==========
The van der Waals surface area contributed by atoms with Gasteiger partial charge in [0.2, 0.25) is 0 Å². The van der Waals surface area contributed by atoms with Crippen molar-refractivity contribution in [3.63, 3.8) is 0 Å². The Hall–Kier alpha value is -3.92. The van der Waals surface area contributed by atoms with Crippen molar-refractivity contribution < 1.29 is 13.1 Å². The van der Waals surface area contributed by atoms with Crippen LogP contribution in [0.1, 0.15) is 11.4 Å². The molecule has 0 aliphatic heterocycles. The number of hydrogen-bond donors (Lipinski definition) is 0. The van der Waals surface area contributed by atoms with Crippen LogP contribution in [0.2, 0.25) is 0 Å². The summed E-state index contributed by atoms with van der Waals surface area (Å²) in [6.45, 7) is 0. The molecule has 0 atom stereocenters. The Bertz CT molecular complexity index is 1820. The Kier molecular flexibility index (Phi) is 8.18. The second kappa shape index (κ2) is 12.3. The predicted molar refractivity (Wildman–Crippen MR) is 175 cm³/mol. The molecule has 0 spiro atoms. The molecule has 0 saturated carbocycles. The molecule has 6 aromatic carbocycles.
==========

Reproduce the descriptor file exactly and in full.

The van der Waals surface area contributed by atoms with Gasteiger partial charge in [0.2, 0.25) is 0 Å². The van der Waals surface area contributed by atoms with Crippen molar-refractivity contribution in [3.63, 3.8) is 0 Å². The Hall–Kier alpha value is -3.92. The van der Waals surface area contributed by atoms with Crippen molar-refractivity contribution < 1.29 is 13.1 Å². The van der Waals surface area contributed by atoms with Crippen LogP contribution in [0.1, 0.15) is 11.4 Å². The molecule has 0 aliphatic heterocycles. The number of hydrogen-bond donors (Lipinski definition) is 0. The van der Waals surface area contributed by atoms with Crippen LogP contribution in [0.2, 0.25) is 0 Å². The summed E-state index contributed by atoms with van der Waals surface area (Å²) in [6.45, 7) is 0. The molecule has 0 atom stereocenters. The Bertz CT molecular complexity index is 1820. The Kier molecular flexibility index (Phi) is 8.18. The second kappa shape index (κ2) is 12.3. The predicted molar refractivity (Wildman–Crippen MR) is 175 cm³/mol. The molecule has 0 spiro atoms. The molecule has 0 saturated carbocycles. The molecule has 6 aromatic carbocycles.